There Could Have Been Life On Venus
Scientists believe Venus was once Earth-like. How is this possible and what caused the planet to turn toxic?
Fans of old Looney Tunes will recall that Marvin the Martian had a particular fondness for the planet Venus. He may have been on to something. Newly developed computer models suggest that the planet was once a balmy paradise.
As Trace Dominguez explains in today's DNews special report, a group of scientists recently published a very interesting report in the journal Geophysical Research Records. It appears that the researchers hijacked one of the supercomputer systems used to investigate climate change here on Earth -- and fed in a new set of input data.
The researchers wanted to know what life on Venus would be like if and when it had oceans on the surface. We can't know for sure, but many astrobiologists contend that Venus once had water, and probably had life. After all, the planet has an orbit that's very similar to ours, and it sits just inside the inner edge of solar system's habitable zone.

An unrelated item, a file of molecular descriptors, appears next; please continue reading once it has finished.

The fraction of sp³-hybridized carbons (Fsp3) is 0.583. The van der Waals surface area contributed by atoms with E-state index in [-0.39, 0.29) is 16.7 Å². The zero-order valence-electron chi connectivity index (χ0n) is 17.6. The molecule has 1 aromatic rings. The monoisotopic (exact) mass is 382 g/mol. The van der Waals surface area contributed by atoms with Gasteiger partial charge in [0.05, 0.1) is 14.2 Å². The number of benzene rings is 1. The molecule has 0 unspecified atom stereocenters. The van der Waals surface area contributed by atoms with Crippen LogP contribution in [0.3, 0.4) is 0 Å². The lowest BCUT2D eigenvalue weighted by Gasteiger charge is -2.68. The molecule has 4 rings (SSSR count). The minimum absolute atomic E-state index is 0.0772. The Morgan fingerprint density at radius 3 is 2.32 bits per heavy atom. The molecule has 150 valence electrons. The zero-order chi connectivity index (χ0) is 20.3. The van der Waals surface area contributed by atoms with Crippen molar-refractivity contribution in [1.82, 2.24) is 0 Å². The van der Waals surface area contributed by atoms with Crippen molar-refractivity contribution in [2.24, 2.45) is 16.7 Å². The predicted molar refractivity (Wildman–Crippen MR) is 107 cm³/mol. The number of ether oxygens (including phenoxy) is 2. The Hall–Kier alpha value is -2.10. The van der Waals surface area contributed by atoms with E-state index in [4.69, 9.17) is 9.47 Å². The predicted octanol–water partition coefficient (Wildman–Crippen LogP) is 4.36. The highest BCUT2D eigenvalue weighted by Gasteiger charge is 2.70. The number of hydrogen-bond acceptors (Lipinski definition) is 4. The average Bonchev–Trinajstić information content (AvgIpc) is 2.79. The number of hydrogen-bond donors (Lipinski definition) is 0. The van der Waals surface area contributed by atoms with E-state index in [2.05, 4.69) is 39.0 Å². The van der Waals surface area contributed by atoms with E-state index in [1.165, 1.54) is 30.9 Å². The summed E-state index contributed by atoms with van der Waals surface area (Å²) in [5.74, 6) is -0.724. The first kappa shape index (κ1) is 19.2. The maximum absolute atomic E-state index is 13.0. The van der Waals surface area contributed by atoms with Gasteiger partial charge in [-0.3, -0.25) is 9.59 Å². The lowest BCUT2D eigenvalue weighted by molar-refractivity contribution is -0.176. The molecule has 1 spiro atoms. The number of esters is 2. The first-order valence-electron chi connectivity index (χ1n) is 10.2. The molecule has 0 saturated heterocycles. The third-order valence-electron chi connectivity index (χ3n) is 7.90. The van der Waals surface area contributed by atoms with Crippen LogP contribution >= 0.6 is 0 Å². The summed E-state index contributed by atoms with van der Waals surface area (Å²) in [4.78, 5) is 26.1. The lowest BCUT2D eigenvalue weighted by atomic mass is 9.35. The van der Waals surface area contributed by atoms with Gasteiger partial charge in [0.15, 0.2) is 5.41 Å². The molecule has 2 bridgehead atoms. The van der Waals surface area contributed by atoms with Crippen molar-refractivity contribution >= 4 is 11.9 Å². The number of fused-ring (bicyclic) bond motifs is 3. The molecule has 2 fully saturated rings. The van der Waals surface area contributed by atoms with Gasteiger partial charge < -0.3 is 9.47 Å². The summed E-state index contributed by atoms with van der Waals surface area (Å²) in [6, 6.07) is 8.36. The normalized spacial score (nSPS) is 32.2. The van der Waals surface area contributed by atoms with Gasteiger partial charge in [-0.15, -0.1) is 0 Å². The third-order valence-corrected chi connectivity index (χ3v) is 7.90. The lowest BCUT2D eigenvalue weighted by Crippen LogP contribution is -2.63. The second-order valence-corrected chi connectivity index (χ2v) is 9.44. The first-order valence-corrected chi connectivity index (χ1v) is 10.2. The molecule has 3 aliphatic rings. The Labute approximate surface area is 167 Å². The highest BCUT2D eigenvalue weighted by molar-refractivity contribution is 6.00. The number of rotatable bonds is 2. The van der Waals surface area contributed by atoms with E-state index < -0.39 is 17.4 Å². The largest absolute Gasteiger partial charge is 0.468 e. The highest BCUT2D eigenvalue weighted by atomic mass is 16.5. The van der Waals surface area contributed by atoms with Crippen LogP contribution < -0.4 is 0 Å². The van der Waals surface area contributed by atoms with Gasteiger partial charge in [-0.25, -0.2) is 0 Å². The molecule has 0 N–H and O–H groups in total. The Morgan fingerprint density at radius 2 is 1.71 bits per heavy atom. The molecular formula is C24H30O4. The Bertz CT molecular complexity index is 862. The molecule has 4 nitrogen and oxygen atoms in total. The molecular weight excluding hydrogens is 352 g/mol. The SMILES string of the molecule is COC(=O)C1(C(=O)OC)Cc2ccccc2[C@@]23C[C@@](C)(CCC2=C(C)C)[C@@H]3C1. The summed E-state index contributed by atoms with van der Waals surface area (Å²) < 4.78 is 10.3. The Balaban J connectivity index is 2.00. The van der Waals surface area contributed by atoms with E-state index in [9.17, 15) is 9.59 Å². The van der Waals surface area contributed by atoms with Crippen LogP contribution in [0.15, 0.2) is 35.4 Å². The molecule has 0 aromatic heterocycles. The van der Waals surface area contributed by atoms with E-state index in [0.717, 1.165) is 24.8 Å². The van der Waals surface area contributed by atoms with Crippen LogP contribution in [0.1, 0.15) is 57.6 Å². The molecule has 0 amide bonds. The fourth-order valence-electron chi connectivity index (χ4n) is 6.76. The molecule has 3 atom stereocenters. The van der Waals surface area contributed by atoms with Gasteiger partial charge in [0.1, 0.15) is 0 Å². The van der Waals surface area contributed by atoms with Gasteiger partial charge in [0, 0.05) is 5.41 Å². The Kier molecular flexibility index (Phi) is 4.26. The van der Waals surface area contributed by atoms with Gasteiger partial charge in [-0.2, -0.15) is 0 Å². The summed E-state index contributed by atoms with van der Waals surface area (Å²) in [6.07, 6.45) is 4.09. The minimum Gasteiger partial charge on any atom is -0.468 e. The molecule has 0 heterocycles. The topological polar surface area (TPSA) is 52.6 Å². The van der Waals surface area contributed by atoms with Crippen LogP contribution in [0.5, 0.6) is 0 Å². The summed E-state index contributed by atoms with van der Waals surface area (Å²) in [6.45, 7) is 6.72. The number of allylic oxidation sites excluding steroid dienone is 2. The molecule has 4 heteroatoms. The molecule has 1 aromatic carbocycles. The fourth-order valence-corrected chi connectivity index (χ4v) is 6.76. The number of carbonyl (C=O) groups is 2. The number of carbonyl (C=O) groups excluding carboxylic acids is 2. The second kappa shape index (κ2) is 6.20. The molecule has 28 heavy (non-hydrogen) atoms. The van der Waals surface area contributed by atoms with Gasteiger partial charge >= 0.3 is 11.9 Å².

It's clear that Venus is not capable of supporting life now -- at least, not life as we know it. Something catastrophic happened to Venus' atmosphere in the last few hundred million years and atmospheric pressure there is about 90 times greater than on Earth. It's also a twinge on the hot side. Average temperature is upwards of 800 degrees Fahrenheit.
However, a few billion years ago our sun wasn't as hot as it is now, so it's entirely possible that liquid water could have existed on Venus. What's more, according to the computer simulations, that water would have had the effect of regulating atmospheric temperatures by creating a kind of planetary parasol of clouds.
In fact, even if Venus had only 10 percent of the water volume of Earth's oceans, the planet could have conceivably maintained an Earth-like environment for billions of years. And when you combine habitable temperatures with liquid water and billions of years, you get the possibility of the evolution of life.
Alas, we may never know for sure. Venus is a tricky place to study up close, what with those temperatures and that atmospheric pressure. The Soviets actually managed to drop a few landers on Venus in the 1970s, but they burned up within a couple of hours.
Double Secret Bonus Ordnance Trivia: When Earth obstructed his view of Venus, Marvin the Martian attempted to blow us all up with an illudium Q-36 explosive space modulator.
Universe Today: Earth's Twin
Scientific American: Hellish Venus Might Have Been Habitable For Billions Of Years